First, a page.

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So, you want to make a Web Page!
Lesson 3

I think we'll start by learning something about the way a browser works.
First an example...

<BODY BGCOLOR="#FFFFFF">
Something really cool
like an icecube!

</BODY>
Something really cool like an icecube!

<BODY BGCOLOR="#FFFFFF">
Hey!
What's
going
on
here??

</BODY>
Hey! What's going on here??

The browser doesn't recognize formatting. Unless you tell it otherwise, it just displays the characters in a steady stream. If you want to start a new line you have to use a line break.

<BODY BGCOLOR="#FFFFFF">
Hey!<BR>
What's<BR>
going<BR>
on<BR>
here??
</BODY>
Hey!
What's
going
on
here??

<BR> simply says- start a new line. Simlilar to <BR> is <P>. It does exactly the same thing but it breaks, then skips a line.

<BODY BGCOLOR="#FFFFFF">
Hey!<P>
What's<P>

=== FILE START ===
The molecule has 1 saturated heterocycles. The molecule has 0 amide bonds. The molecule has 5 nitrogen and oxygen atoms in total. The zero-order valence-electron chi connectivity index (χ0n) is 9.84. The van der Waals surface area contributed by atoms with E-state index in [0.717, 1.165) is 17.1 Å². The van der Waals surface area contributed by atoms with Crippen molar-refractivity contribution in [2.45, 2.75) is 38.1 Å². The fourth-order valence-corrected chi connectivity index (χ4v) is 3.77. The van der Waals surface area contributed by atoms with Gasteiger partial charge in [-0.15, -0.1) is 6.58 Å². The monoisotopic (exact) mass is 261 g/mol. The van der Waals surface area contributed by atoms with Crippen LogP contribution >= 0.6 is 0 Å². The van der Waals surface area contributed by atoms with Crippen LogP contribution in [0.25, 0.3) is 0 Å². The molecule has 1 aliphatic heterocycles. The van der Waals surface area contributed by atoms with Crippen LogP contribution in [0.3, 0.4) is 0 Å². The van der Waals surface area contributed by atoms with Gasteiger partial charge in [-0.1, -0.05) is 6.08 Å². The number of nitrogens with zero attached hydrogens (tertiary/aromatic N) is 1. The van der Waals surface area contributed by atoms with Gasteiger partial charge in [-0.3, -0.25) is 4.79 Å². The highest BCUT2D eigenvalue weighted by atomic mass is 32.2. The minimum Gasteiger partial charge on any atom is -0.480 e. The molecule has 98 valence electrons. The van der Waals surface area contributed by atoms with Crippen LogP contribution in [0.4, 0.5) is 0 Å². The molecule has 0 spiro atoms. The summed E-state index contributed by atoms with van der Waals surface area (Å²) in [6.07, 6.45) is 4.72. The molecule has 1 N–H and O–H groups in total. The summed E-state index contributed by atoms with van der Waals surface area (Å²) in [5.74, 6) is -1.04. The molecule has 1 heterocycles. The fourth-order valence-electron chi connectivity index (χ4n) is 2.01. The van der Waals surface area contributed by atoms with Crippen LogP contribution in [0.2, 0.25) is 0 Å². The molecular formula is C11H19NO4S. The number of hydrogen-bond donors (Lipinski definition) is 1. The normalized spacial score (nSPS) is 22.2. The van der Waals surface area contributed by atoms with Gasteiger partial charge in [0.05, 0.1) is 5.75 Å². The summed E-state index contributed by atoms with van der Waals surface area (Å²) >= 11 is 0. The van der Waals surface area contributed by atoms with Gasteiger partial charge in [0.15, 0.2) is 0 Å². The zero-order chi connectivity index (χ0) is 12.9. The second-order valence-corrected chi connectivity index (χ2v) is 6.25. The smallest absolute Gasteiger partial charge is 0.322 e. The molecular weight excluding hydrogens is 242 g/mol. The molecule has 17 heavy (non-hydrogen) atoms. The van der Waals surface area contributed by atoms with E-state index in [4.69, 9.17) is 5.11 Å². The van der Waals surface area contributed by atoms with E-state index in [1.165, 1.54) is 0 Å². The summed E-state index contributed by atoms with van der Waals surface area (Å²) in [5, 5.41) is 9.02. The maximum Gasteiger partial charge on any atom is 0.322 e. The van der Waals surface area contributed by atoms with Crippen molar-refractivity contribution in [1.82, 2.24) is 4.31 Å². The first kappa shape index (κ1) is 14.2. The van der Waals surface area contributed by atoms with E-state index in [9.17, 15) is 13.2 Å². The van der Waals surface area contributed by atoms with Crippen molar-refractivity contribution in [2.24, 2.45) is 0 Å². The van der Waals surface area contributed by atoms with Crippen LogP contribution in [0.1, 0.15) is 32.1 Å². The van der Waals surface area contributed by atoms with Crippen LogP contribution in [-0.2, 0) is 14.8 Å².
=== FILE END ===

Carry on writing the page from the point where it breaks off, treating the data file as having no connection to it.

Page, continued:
going<P>
on<P>
here??
</BODY>
Hey!

What's

going

on

here??


These are examples of standalone tags. No closing tag required. Another thing about these line break tags... you can't use them more than once. In other words, specifying <P><P><P> won't give you 3 empty lines, it will just give you 1. How can you add several empty lines? I'll tell you in a minute.

Look at this first...

<BODY BGCOLOR="#FFFFFF">
Something        really        cool
</BODY>
Something really cool

The browser won't recognize more than 1 space. I know at first this might all seem pretty stupid for it to be this way, but really, it's better to have it this way. It gives you absolute control over the document's appearance.

There is a nifty little code that means "space" to the browser -> &nbsp;

Try this...

<BODY BGCOLOR="#FFFFFF">
Something&nbsp;&nbsp;&nbsp;&nbsp;&nbsp;&nbsp;&nbsp;&nbsp;
really&nbsp;&nbsp;&nbsp;&nbsp;&nbsp;&nbsp;&nbsp;&nbsp;
cool
</BODY>
Something        really        cool

The & means we are beginning a special character the ; means ending a special character and the letters in between are sort of an abbreviation for what it's for. There are six of these special characters. (Note- these should always be lower case)

You don't need to use them all the time, just when typing the real character would confuse the browser. How do you know when that is? No hard and fast 'rule' that I can think of. It will just come with a little practice and a few screw-ups.